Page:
Russia's fatal targeting of a children's hospital in Mariupol, Ukraine, on Wednesday (March 9) reflects an ongoing pattern of Kremlin tactics in conflict zones such as Syria, where medical facilities have been regularly hit with air strikes.
Two adults and a young girl were killed, and doctors and women waiting to give birth were among 17 wounded in the attack on a children's hospital in the southern port city, local officials said.
Video shared from the site by rescue workers showed a scene of devastation, with the wounded being evacuated, some on stretchers, past charred and burning carcasses of cars and a massive crater by the building.
Inside, debris, shattered glass and splintered wood littered corridors, administrative offices and bedrooms, with mattresses thrown from their frames.
Ukraine President Volodymyr Zelenskyy shared video footage showing massive destruction at the recently refurbished hospital, condemning the attack as a "war crime".
No health facility "should ever be a target", United Nations (UN) spokesman Stephane Dujarric said Wednesday.
The UN and World Health Organisation (WHO) have called for an "immediate halt to attacks on health care, hospitals, health care workers, ambulances", he said.
The White House slammed the "barbaric" use of force against civilians, British Prime Minister Boris Johnson called the attack "depraved", and Spanish Prime Minister Pedro Sanchez accused Russia of "war crimes".
"It's horrifying that a place people seek for help has become one of absolute and utter destruction," Save the Children's Eastern Europe director Irina Saghoyan said in a Thursday statement.
"Where can families and children turn to if even hospitals are not safe? They must not become the battlefields where conflicts rage and innocent children are the casualties," she said.
A total of 1,207 civilians died during the nine-day Russian siege of Mariupol, local authorities said Wednesday.
City authorities said Mariupol had experienced "nine days of continuous shelling of the civilian population" with "half a million people without light, water, heat and communications".
The bombing of hospitals is familiar in Russia's military strategy.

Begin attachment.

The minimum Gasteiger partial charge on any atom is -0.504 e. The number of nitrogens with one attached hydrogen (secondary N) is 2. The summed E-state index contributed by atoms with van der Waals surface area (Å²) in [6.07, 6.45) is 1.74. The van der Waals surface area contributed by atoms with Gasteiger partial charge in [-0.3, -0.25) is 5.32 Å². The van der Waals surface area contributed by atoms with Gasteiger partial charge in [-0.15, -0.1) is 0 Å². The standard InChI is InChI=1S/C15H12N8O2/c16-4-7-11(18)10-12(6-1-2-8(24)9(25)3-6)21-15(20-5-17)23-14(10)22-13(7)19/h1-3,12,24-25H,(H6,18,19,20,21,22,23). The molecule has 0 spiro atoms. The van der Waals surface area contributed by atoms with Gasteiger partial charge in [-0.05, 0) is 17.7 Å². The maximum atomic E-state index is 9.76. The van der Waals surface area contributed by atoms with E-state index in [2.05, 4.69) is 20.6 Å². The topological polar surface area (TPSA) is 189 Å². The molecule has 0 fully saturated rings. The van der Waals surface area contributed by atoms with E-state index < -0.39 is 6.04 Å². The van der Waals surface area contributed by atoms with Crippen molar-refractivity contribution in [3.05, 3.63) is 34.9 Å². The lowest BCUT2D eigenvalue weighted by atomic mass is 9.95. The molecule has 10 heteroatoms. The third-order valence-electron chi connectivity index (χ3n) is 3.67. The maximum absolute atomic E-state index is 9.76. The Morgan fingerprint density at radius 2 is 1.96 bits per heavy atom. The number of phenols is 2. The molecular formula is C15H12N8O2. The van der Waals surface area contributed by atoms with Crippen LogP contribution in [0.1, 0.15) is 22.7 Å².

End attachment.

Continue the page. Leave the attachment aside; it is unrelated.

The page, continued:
One witness of Russian atrocities is the Syrian White Helmets, the civil defence unit that has lost 252 members to Syrian and Russian attacks while saving thousands of civilians' lives.
The White Helmets had advice for Ukrainians in a Washington Post column that appeared Tuesday: "Do not give GPS [global positioning system] locations of medical facilities to the United Nations, which may claim it needs the information to keep them safe. The Russians will use that information to target them."
In June 2019, then UN humanitarian chief Mark Lowcock said he had asked Russia to explain how it used data on the location of Syrian hospitals and clinics following a string of attacks on health facilities.
He told the UN Security Council he was "not sure" hospitals that share co-ordinates of their location under a UN deconfliction system would be protected.
At that time, the UN said more than 23 hospitals had been hit by strikes since Russia-backed Syrian regime forces launched an offensive in late April 2019 in the Syrian province of Idlib.
On June 20, 2019, an ambulance transporting an injured woman in southern Idlib was hit, killing the woman and three medical workers.
A month later on July 18, Russia opposed a UN Security Council resolution calling for an end to attacks on health facilities in the Idlib region.
In November 2019, Russian and Syrian air strikes hit a hospital and a civil defence centre that provided rescue and paramedic services in the Syrian provinces of Aleppo and Idlib, injuring civilians and knocking both out of service.
Air strikes also hit a maternity hospital in rural Idlib.
Investigations that linked Russian radio recordings, plane spotter logs and witness accounts proved the 2019 attacks on medical facilities were part of a larger pattern by forces supporting the Syrian regime of Bashar al-Assad.